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Can eczema increase risk of asthma, hay fever, and food allergies?


A child with eczema has a greater risk of developing some other health conditions. Three of the most common are:

  • Asthma

  • Hay fever

  • Food allergies

Eliminate allergens

Eliminating allergens (what causes an allergic reaction) won’t clear eczema. It’s best to see your child’s dermatologist if you think your child has a food allergy.

Asthma and hay fever can develop as part of a process that doctors refer to as the atopic (a-top-ic) march. During the atopic march, these diseases can develop in a sequence. Often eczema begins first. Hay fever may follow a little later. Asthma tends to develop last.

Not every child who has eczema will develop both hay fever and asthma. Some kids develop neither. The likelihood of developing these conditions increases when a child has:

  • A close blood relative who has hay fever or asthma

  • Eczema that flares frequently or continuously

Food allergies

Whether food allergies are part of the atopic march is still unclear. Food allergies are more common in children who have: 

  • Eczema as an infant

  • Eczema that flares frequently or continuously

While a child may have an increased risk of developing hay fever, asthma, and food allergies, there is no way to predict which child will get them. There are, however, things that you can do to reduce your child’s risk.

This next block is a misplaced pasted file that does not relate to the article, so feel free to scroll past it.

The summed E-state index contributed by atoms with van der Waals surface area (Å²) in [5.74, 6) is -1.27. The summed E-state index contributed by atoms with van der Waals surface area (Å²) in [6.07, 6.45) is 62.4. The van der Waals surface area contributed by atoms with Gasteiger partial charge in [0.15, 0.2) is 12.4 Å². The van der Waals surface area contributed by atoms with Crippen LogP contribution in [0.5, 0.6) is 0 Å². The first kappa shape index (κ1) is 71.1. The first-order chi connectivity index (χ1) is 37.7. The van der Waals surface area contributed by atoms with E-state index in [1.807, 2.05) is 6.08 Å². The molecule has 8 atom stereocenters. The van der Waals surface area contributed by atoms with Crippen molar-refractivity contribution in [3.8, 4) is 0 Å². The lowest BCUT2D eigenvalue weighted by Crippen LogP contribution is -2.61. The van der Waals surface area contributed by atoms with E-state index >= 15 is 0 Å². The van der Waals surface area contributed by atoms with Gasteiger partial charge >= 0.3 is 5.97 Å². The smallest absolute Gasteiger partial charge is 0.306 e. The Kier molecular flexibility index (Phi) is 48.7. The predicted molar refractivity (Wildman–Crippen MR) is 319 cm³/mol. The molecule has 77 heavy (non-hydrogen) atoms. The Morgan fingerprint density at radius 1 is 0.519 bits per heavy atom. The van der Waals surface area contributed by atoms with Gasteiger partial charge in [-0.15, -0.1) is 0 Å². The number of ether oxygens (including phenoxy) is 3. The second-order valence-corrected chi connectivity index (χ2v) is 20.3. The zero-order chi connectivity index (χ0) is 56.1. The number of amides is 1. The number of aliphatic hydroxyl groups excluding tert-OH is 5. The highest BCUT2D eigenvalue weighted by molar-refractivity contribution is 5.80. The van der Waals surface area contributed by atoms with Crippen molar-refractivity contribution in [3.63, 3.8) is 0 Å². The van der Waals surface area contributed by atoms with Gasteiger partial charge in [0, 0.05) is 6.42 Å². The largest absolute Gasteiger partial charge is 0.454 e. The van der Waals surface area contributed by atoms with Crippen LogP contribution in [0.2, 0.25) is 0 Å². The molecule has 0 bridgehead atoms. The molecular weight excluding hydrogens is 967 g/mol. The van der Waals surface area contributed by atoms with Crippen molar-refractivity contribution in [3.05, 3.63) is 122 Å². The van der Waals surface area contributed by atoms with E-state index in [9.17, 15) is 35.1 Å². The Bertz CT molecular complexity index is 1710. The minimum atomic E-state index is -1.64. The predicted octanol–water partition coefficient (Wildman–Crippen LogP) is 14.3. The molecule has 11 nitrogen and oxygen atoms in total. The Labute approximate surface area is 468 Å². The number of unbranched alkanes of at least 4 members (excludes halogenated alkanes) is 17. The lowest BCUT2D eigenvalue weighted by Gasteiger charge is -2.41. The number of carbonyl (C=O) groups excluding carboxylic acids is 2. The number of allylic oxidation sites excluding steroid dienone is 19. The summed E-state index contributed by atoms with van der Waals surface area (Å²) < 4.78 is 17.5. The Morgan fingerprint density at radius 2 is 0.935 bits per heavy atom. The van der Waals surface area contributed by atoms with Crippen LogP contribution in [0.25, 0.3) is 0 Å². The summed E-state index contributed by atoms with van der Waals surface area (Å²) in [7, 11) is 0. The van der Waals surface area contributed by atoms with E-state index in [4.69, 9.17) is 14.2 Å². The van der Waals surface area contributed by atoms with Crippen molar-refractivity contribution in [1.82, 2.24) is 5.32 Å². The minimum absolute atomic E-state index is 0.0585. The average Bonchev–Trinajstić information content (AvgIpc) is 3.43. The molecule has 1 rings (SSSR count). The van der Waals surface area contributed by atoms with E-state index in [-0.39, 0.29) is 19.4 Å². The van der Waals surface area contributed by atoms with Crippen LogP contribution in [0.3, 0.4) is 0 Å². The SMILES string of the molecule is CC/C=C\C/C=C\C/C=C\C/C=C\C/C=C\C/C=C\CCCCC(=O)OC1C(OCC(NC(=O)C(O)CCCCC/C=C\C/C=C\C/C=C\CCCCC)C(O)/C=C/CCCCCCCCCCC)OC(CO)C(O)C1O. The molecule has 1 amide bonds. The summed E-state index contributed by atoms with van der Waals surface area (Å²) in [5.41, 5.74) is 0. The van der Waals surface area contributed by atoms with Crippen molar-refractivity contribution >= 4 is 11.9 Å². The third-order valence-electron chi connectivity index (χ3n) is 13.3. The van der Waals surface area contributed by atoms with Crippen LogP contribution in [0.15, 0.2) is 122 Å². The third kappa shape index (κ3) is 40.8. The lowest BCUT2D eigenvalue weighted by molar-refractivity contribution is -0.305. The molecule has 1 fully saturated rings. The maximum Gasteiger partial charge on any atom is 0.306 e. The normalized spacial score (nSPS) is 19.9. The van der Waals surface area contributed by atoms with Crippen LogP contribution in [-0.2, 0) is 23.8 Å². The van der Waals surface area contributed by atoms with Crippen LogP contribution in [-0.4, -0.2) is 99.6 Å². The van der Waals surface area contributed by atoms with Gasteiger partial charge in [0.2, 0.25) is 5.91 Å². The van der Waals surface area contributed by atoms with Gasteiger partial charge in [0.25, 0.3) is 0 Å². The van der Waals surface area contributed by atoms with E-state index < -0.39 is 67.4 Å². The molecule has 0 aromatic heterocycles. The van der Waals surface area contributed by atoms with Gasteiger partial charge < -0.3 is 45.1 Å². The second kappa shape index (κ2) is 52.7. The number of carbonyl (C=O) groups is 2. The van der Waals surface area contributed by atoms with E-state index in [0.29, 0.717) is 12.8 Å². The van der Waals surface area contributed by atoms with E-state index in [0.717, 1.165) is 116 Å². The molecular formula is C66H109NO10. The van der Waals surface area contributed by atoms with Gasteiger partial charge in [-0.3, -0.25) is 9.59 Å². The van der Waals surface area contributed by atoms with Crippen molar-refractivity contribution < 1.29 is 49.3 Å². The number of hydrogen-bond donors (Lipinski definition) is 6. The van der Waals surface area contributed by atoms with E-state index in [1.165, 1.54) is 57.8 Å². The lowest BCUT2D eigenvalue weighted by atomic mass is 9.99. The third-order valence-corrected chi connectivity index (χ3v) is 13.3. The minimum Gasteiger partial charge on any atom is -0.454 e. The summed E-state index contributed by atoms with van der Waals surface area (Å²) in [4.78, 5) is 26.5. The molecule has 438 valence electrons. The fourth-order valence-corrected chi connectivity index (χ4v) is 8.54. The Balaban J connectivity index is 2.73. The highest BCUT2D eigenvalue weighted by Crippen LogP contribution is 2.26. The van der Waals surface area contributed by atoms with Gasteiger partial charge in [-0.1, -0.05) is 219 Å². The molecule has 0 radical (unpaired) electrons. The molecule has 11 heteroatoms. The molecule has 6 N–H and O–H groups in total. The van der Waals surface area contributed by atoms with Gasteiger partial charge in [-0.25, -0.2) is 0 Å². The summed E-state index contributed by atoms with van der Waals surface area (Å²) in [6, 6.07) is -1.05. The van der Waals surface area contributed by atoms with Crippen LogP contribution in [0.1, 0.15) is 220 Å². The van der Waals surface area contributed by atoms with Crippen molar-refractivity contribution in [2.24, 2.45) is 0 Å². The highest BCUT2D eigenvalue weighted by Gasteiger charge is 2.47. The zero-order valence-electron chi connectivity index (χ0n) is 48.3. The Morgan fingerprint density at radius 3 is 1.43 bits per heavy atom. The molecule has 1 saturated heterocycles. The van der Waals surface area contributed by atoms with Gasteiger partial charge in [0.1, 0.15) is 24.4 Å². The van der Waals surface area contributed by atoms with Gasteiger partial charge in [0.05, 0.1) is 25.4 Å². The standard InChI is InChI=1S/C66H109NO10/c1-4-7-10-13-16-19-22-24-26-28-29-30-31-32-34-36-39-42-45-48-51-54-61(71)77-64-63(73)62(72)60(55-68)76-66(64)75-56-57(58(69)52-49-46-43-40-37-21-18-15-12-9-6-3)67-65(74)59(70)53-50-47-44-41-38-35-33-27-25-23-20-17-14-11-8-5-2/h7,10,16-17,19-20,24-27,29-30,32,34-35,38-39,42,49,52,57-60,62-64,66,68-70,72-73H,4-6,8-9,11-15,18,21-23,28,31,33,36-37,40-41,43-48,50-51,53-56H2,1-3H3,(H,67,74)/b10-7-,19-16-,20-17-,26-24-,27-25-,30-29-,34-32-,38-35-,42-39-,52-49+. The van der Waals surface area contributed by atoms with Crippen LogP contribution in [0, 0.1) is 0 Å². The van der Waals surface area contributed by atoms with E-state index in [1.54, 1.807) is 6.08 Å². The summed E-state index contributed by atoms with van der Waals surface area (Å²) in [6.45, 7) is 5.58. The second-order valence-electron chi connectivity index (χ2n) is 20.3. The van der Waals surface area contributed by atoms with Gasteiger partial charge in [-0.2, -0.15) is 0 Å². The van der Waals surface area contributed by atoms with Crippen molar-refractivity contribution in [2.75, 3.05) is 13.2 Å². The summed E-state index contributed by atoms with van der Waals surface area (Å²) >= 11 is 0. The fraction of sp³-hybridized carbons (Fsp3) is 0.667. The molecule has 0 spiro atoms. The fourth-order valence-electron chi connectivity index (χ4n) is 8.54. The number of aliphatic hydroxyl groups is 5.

Additional related content


References
Eichenfield LF, Tom WL et al. “Guidelines of care for the management of atopic dermatitis. Section 1: Diagnosis and assessment of atopic dermatitis.” J Am Acad Dermatol 2014 Feb; 70(2):338-51.

Kim J, Kwon J, et. al. “The effect of elimination diet on nutritional status in patients with atopic dermatitis.” Nutr Res Pract. 2013 Dec;7(6):488-94.

Sidbury R, Tom WL, et al. “Part 4: Guidelines of Care for the management of atopic dermatitis. Part 4: Prevention of disease flares and use of adjunctive therapies and approaches.” J Am Acad Dermatol. 2014 Dec;71(6):1218-33.

Silverberg J Garg N et al. “New developments in comorbidities of atopic dermatitis.” Cutis 2014 May;93(5).222-4.


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